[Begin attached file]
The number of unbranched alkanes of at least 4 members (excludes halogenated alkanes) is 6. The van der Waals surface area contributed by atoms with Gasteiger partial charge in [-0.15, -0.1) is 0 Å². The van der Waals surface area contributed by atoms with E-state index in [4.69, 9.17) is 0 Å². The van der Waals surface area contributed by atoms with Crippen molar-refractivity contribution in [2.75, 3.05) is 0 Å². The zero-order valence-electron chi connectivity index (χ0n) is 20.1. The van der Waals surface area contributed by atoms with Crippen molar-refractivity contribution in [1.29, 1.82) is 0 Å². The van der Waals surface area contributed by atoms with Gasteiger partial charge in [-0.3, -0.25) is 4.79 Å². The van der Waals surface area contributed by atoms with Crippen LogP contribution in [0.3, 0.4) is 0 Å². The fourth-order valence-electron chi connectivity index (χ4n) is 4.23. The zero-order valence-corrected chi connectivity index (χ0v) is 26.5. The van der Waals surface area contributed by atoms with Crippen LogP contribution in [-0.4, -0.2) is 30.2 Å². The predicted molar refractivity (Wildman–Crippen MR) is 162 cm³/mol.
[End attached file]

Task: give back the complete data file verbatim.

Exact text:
The number of unbranched alkanes of at least 4 members (excludes halogenated alkanes) is 6. The van der Waals surface area contributed by atoms with Gasteiger partial charge in [-0.15, -0.1) is 0 Å². The van der Waals surface area contributed by atoms with E-state index in [4.69, 9.17) is 0 Å². The van der Waals surface area contributed by atoms with Crippen molar-refractivity contribution in [2.75, 3.05) is 0 Å². The zero-order valence-electron chi connectivity index (χ0n) is 20.1. The van der Waals surface area contributed by atoms with Crippen molar-refractivity contribution in [1.29, 1.82) is 0 Å². The van der Waals surface area contributed by atoms with Gasteiger partial charge in [-0.3, -0.25) is 4.79 Å². The van der Waals surface area contributed by atoms with Crippen LogP contribution in [0.3, 0.4) is 0 Å². The fourth-order valence-electron chi connectivity index (χ4n) is 4.23. The zero-order valence-corrected chi connectivity index (χ0v) is 26.5. The van der Waals surface area contributed by atoms with Crippen LogP contribution in [-0.4, -0.2) is 30.2 Å². The predicted molar refractivity (Wildman–Crippen MR) is 162 cm³/mol.